There is a deluge of data today, and the data will likely underscore the resilience of the US economy. The most important reports are the November retail sales and manufacturing output. The GDP components in the retail sales report have averaged 0.3% through October compared with 0.4% for the first ten months of 2017. Next week’s personal consumption report likely see some payback for the outsized 0.6% increase in October, the biggest since March. However, the take away is that the labor remains strong which is helping fuel consumption even if wealth effect from the stock market has wobbled. Manufacturing output has averaged a 0.3% gain over the past three months, accelerating a little from the 0.2% average this year and 0.1% average in the same year-ago period.
The weekly jobless claims are among the most real-time reads on the economy. While changes to the rules that govern access to these state benefits make long-term comparisons difficult. Still, the recent rise fed into the market’s pessimism and the recession-risk narrative. The holiday period may inject extra noise into this noisy report, though the data is seasonally adjusted. The 27k decline in initial claims last week was well more than expected, and at 206k, it is not even a stone’s throw from the cyclical low see in September at 202k. As we will more forcefully argue in the coming days, expectations of a dovish hike seem to risk repeating the mistake made several times this year of consistently being more dovish than the Fed.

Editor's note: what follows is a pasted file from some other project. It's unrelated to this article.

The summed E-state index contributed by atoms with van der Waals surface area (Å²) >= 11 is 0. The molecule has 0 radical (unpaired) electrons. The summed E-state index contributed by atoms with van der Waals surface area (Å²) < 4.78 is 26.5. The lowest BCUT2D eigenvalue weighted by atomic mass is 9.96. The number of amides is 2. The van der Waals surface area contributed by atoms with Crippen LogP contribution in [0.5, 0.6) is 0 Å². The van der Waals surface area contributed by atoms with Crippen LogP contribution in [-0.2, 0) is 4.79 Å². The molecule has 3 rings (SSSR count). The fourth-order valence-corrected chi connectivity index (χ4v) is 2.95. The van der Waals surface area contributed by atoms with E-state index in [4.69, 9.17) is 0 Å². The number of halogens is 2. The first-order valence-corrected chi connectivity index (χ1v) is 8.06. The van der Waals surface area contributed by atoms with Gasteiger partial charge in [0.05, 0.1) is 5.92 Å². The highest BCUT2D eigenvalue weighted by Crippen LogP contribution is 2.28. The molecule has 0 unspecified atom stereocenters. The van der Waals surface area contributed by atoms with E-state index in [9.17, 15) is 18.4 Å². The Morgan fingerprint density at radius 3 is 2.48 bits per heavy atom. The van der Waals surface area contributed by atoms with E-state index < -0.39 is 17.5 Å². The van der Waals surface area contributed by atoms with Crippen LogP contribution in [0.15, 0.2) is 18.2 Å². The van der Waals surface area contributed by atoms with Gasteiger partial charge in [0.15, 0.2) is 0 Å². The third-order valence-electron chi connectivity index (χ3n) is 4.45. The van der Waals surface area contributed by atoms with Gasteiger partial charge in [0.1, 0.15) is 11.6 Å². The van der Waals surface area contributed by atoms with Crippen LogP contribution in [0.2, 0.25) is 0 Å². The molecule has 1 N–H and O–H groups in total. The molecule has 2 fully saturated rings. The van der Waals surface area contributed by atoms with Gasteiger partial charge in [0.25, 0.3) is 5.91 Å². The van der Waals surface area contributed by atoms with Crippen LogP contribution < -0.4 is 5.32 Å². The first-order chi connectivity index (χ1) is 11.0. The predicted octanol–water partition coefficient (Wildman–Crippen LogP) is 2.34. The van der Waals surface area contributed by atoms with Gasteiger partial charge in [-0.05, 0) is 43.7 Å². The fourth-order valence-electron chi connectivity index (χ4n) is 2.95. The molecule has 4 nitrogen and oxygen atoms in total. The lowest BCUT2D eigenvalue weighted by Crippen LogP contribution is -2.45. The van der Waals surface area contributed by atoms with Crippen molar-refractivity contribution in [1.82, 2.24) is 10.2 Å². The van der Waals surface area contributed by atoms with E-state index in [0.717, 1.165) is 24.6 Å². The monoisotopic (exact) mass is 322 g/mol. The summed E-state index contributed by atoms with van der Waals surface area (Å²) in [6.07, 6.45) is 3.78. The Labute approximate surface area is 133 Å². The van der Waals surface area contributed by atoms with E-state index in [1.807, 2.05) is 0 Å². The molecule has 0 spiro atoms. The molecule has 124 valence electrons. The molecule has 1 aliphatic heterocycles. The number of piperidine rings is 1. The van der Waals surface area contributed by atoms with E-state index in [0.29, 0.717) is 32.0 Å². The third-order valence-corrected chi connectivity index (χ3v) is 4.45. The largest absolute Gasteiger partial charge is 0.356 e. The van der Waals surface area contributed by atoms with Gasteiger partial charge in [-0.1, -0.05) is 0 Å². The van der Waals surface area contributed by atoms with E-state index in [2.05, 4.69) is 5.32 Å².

The US dollar is firmer against the Canadian dollar and is testing the CAD1.34 area. Barring a setback in North America today, the greenback will post its fourth consecutive weekly advance against the Canadian dollar. Despite mentioning it before, the re-adjustment of the exchange rate has drawn little attention. The US dollar has risen against the Canadian dollar in every week here in Q4 except one. The Canadian dollar may suffer more as risk assets are sold, but caution is warranted. First, the Canadian dollar often does better on the crosses when the greenback steps up. Second, the two-year interest rate differential, which widened around 25 bp in the US favor since the end of Q3, has fallen five basis points this week and is nearly 10 bp from its pack. Near 65 bp now has returned to the 20-day moving average.
The Dollar Index recorded this year’s high on November 12 near 97.70. It closed above 97.50 that day but has not managed to do so again, though it has approached the area several times over the past month. It reached almost 97.60, but the intraday technical indicators warn that the market’s enthusiasm may wane in the remaining hours ahead of the weekend. The S&P 500 is poised to gap lower at the opening. The 2620 area may offer the first line of defense, and a close below 2600 would look be an ominous sign for the start of next week. The inability to sustain a bounce after last week’s 4.6% slide may discourage investors ahead of year-end.
|Marc C. Chandler
Chief Market Strategist
Bannockburn Global Forex, LLC